"About a third of the (East Palo Alto) population is under 18, and really, there is nothing else for them. It's either this or video games," Pekary said. "The kids are waiting for someone to get them organized. We have a captive audience."
Pekary, a handful of volunteers and 30 coaches were able to organize a successful kick-off event Saturday. For the entire day, more than 40 teams of kids aged 4 to 18 played dozens of games -- each opening with a prayer.
Because the City of East Palo Alto and the Ravenswood City School District recently faced significant cutbacks to recreational and after-school programs respectively, Pekary wanted to fill the gap and decided to start the faith-based RYAA, which is currently waiting for its nonprofit status to be cleared.
If all goes well with the first soccer season, which will run through November, Pekary plans to start leagues for basketball, baseball, flag football, volleyball and indoor soccer.
Pekary and five friends are currently operating RYAA out of their own pockets. He said it will cost about $80,000 to run the current soccer season, and they have so far raised about $30,000 in private donations. He thinks it will cost about $300,000 a year to run RYAA at full speed with all sports.
It sounds like a difficult undertaking, but Pekary said the kids in East Palo Alto deserve an economical option for athletics.
"We're interested in having soccer be an avenue to build up families, build up the community, and build up the kids," Pekary said. "Whether they turn out to be great soccer players really isn't that important to us."
The inaugural RYAA soccer season cost each player $40, which helps pay for uniforms, insurance, equipment and the $5 per player fee the Ravenswood district charges for field use.
Pekary said comparable programs run through cities can cost $90 to $150, which many kids in East Palo Alto cannot afford. A competitive soccer league can cost more than $1,000.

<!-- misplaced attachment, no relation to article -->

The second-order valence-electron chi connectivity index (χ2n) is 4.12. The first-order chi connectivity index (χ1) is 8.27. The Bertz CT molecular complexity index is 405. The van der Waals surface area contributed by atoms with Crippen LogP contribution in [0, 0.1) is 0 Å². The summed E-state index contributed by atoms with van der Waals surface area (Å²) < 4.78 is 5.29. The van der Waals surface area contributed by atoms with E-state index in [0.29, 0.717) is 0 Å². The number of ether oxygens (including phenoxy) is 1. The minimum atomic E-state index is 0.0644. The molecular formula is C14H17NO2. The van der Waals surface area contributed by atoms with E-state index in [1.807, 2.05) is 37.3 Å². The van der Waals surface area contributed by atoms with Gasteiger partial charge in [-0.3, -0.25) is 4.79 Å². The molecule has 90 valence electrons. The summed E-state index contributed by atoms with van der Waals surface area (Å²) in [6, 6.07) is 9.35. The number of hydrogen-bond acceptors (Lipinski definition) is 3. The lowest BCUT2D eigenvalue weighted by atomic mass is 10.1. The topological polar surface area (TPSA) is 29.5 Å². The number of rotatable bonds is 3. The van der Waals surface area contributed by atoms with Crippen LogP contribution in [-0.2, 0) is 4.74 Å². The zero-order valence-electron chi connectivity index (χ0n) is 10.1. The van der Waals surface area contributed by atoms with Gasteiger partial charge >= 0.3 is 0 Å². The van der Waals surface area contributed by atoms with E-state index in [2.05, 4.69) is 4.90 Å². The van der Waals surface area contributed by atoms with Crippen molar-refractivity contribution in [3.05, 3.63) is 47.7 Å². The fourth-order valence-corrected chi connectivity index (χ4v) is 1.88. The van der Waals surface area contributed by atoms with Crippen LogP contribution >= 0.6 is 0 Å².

Twenty-five percent of RYAA's players are in a work-to-play program. Kids who cannot afford the $40 can work off their membership through various jobs, including setting up for games and cleaning up afterward. Some of the older teenagers also learn to referee, which could lead to paying gigs.
Other players have recruited their fathers and uncles to coach and referee in exchange for membership dues.
"We want to give them an option without just giving it away," Pekary said.
For the past five years, Pekary was the commissioner for the American Youth Soccer Association (AYSO) in East Palo Alto. Two years ago, he realized the AYSO model does not work in his community.
Under its guidelines, AYSO must be run by all volunteers. Pekary said there are not enough volunteers in East Palo Alto, as most parents have to work full-time or at two jobs and many families leave after a few years because of skyrocketing housing prices.
In 2004, 30 percent of Pekary's AYSO coaches left.
"Phone numbers went dead," he said.
The same thing happened in 2005.
Pekary hopes RYAA can someday soon be an organization in which coaches and referees will be paid.
Besides playing the game, Pekary said RYAA is a way for adults to develop relationships with the community's youth. Down the road, Pekary would like to have a full-time counselor on staff to work with kids who seem to be struggling off the field.
"I've lived in East Palo Alto for 15 years. Part of the reason I'm doing this is because I want to see the kids who are really struggling get those extra resources," he said.
For more information on the Ravenswood Youth Athletic Association, call 331-0382 or e-mail email@example.com.
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